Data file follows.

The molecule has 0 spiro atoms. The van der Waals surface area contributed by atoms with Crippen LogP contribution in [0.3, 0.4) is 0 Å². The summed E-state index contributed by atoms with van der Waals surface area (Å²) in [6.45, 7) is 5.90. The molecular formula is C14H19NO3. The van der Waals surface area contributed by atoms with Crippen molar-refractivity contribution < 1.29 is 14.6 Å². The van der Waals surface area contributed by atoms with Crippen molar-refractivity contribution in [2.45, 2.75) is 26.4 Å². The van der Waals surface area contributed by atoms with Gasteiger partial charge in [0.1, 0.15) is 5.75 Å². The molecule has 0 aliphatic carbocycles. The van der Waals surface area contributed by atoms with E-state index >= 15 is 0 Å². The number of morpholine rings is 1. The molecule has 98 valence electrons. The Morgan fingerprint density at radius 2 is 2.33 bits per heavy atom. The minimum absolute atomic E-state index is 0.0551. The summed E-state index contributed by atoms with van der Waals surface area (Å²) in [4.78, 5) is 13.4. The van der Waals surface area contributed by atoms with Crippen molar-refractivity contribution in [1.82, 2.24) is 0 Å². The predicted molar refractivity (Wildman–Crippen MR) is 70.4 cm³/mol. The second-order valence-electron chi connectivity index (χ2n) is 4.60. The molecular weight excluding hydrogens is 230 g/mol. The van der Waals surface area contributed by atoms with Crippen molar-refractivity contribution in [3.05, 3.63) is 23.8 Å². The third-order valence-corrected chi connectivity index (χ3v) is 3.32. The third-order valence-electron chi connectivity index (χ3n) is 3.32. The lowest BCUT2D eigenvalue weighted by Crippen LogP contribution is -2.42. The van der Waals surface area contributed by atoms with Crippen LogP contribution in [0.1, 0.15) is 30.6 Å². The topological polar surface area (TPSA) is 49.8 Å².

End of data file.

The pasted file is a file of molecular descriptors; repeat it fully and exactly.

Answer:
The molecule has 0 spiro atoms. The van der Waals surface area contributed by atoms with Crippen LogP contribution in [0.3, 0.4) is 0 Å². The summed E-state index contributed by atoms with van der Waals surface area (Å²) in [6.45, 7) is 5.90. The molecular formula is C14H19NO3. The van der Waals surface area contributed by atoms with Crippen molar-refractivity contribution < 1.29 is 14.6 Å². The van der Waals surface area contributed by atoms with Crippen molar-refractivity contribution in [2.45, 2.75) is 26.4 Å². The van der Waals surface area contributed by atoms with Gasteiger partial charge in [0.1, 0.15) is 5.75 Å². The molecule has 0 aliphatic carbocycles. The van der Waals surface area contributed by atoms with E-state index >= 15 is 0 Å². The number of morpholine rings is 1. The molecule has 98 valence electrons. The Morgan fingerprint density at radius 2 is 2.33 bits per heavy atom. The minimum absolute atomic E-state index is 0.0551. The summed E-state index contributed by atoms with van der Waals surface area (Å²) in [4.78, 5) is 13.4. The van der Waals surface area contributed by atoms with Crippen molar-refractivity contribution in [1.82, 2.24) is 0 Å². The predicted molar refractivity (Wildman–Crippen MR) is 70.4 cm³/mol. The second-order valence-electron chi connectivity index (χ2n) is 4.60. The molecular weight excluding hydrogens is 230 g/mol. The van der Waals surface area contributed by atoms with Crippen molar-refractivity contribution in [3.05, 3.63) is 23.8 Å². The third-order valence-corrected chi connectivity index (χ3v) is 3.32. The third-order valence-electron chi connectivity index (χ3n) is 3.32. The lowest BCUT2D eigenvalue weighted by Crippen LogP contribution is -2.42. The van der Waals surface area contributed by atoms with Crippen LogP contribution in [0.1, 0.15) is 30.6 Å². The topological polar surface area (TPSA) is 49.8 Å².